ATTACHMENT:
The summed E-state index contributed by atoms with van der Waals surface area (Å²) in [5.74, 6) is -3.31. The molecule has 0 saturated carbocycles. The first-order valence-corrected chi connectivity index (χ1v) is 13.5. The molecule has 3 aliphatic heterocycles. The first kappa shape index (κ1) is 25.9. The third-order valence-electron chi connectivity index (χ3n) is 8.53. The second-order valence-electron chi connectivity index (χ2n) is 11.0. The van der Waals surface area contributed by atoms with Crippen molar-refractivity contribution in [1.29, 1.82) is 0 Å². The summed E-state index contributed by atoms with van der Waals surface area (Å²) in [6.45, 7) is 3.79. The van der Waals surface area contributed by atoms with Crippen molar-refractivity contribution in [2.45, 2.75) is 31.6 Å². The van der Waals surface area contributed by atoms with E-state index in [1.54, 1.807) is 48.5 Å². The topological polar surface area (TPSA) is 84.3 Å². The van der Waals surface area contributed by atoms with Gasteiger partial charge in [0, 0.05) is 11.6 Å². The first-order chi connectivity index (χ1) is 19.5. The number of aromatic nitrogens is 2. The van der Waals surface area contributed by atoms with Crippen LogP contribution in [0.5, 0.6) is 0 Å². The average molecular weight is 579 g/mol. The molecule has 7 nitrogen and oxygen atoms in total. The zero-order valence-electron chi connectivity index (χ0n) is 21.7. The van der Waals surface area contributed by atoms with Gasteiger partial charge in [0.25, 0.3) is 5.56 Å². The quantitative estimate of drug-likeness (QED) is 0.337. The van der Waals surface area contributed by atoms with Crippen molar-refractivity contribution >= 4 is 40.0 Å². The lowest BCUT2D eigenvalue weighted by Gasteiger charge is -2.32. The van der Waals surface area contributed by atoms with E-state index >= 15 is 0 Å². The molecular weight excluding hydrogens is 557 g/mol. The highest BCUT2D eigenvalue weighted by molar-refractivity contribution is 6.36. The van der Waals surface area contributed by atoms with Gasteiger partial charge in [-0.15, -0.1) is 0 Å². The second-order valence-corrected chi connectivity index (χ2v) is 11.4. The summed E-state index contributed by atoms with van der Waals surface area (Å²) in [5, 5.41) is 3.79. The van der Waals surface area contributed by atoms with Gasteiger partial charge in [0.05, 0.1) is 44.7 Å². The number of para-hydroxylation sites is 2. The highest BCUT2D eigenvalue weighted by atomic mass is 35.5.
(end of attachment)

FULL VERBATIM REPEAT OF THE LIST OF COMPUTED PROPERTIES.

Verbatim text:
The summed E-state index contributed by atoms with van der Waals surface area (Å²) in [5.74, 6) is -3.31. The molecule has 0 saturated carbocycles. The first-order valence-corrected chi connectivity index (χ1v) is 13.5. The molecule has 3 aliphatic heterocycles. The first kappa shape index (κ1) is 25.9. The third-order valence-electron chi connectivity index (χ3n) is 8.53. The second-order valence-electron chi connectivity index (χ2n) is 11.0. The van der Waals surface area contributed by atoms with Crippen molar-refractivity contribution in [1.29, 1.82) is 0 Å². The summed E-state index contributed by atoms with van der Waals surface area (Å²) in [6.45, 7) is 3.79. The van der Waals surface area contributed by atoms with Crippen molar-refractivity contribution in [2.45, 2.75) is 31.6 Å². The van der Waals surface area contributed by atoms with E-state index in [1.54, 1.807) is 48.5 Å². The topological polar surface area (TPSA) is 84.3 Å². The van der Waals surface area contributed by atoms with Gasteiger partial charge in [0, 0.05) is 11.6 Å². The first-order chi connectivity index (χ1) is 19.5. The number of aromatic nitrogens is 2. The van der Waals surface area contributed by atoms with Crippen LogP contribution in [0.5, 0.6) is 0 Å². The average molecular weight is 579 g/mol. The molecule has 7 nitrogen and oxygen atoms in total. The zero-order valence-electron chi connectivity index (χ0n) is 21.7. The van der Waals surface area contributed by atoms with Gasteiger partial charge in [0.25, 0.3) is 5.56 Å². The quantitative estimate of drug-likeness (QED) is 0.337. The van der Waals surface area contributed by atoms with Crippen molar-refractivity contribution >= 4 is 40.0 Å². The lowest BCUT2D eigenvalue weighted by Gasteiger charge is -2.32. The van der Waals surface area contributed by atoms with E-state index >= 15 is 0 Å². The molecular weight excluding hydrogens is 557 g/mol. The highest BCUT2D eigenvalue weighted by molar-refractivity contribution is 6.36. The van der Waals surface area contributed by atoms with Gasteiger partial charge in [-0.15, -0.1) is 0 Å². The second-order valence-corrected chi connectivity index (χ2v) is 11.4. The summed E-state index contributed by atoms with van der Waals surface area (Å²) in [5, 5.41) is 3.79. The van der Waals surface area contributed by atoms with Gasteiger partial charge in [0.05, 0.1) is 44.7 Å². The number of para-hydroxylation sites is 2. The highest BCUT2D eigenvalue weighted by atomic mass is 35.5.